Scott Grannis at Calafia Beach Pundit handicaps the Trump tax cut in Predictions for 2018:
If 2018 is going to be about just one thing, it will be whether boosting the after-tax rewards to business investment results in a stronger economy. Beginning in 2009, Obama and the Democrats gambled that a massive redistribution of income would boost demand and thus boost the economy, but they lost. They ended up flushing $8 trillion down the Keynesian toilet. Trump and the Republicans are now gambling that a significant increase in the after-tax rewards to business investment will boost the economy. Only time will tell, but there are already hints of a stronger economy in the data: e.g., capex is up, industrial production is up, business confidence and the ISM indices are up, and industrial metals prices are up. It’s likely that the current quarter could mark the first time we’ve enjoyed three consecutive quarters of 3% or more growth in over 12 years.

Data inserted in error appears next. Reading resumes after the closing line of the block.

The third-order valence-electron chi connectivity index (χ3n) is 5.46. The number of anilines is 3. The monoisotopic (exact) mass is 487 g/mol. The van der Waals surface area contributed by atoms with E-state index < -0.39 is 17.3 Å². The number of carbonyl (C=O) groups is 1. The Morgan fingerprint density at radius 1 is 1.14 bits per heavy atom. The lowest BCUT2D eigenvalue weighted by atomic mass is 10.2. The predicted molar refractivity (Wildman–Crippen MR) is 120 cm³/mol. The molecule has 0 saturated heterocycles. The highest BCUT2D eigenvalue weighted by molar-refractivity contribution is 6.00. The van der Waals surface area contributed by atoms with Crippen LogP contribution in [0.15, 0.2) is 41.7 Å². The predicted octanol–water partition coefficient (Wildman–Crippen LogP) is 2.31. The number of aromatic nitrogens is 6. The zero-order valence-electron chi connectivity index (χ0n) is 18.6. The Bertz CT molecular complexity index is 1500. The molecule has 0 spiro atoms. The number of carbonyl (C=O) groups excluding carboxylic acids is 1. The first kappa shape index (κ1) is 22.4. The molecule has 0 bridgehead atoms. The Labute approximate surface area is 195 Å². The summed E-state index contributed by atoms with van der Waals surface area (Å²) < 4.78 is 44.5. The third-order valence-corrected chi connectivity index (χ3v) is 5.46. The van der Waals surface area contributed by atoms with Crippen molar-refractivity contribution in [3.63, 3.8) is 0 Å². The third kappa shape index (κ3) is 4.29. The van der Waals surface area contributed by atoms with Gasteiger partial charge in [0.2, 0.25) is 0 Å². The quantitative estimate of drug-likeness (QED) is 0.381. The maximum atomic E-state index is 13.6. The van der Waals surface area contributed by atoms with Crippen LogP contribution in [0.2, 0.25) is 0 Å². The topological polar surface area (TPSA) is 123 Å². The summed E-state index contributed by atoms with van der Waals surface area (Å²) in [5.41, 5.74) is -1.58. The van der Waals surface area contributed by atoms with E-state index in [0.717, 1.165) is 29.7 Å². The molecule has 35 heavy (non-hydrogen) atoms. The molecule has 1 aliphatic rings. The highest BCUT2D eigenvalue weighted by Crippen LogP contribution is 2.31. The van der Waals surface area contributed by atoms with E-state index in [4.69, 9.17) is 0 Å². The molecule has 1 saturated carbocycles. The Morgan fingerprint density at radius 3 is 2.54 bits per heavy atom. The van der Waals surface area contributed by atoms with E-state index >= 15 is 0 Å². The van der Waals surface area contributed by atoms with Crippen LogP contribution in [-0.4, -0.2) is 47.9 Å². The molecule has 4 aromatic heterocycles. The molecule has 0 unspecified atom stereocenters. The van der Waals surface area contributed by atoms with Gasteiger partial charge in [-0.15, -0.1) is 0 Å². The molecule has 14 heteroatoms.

From my supply-sider’s perspective, we now have the essential ingredients for a stronger economy in place. Tax incentives are correctly aligned to encourage more business investment; regulatory burdens are being slashed, business confidence is high, and the Fed is not a threat for the foreseeable future. Swap and credit spreads are low, as is implied volatility, and that tells us that liquidity is plentiful and systemic risk is low. The fact that the rest of the world is also doing better as well is just icing on the cake.
Deficits do matter, but like the stimulus it also matters how they are spent. Stimulating demand is less effective than stimulating investment. Demand stimulus is only effective briefly under certain conditions. Stimulating investment pays dividends (pun intended) much longer.
Morgenthau warned FDR that lack of capital investment was triggering another recession in 1938 before we have fully recovered from the Great Depression. It is hard to have a greater contrast than the economic policies of Obama and Trump. Obama took a chance and failed. Trump is also taking a chance.
During the Obama years we heard form some analysts that the elements of our previous historical growth no longer existed. They may be correct, but after eight years of reluctant investment we may see a surge towards a mean.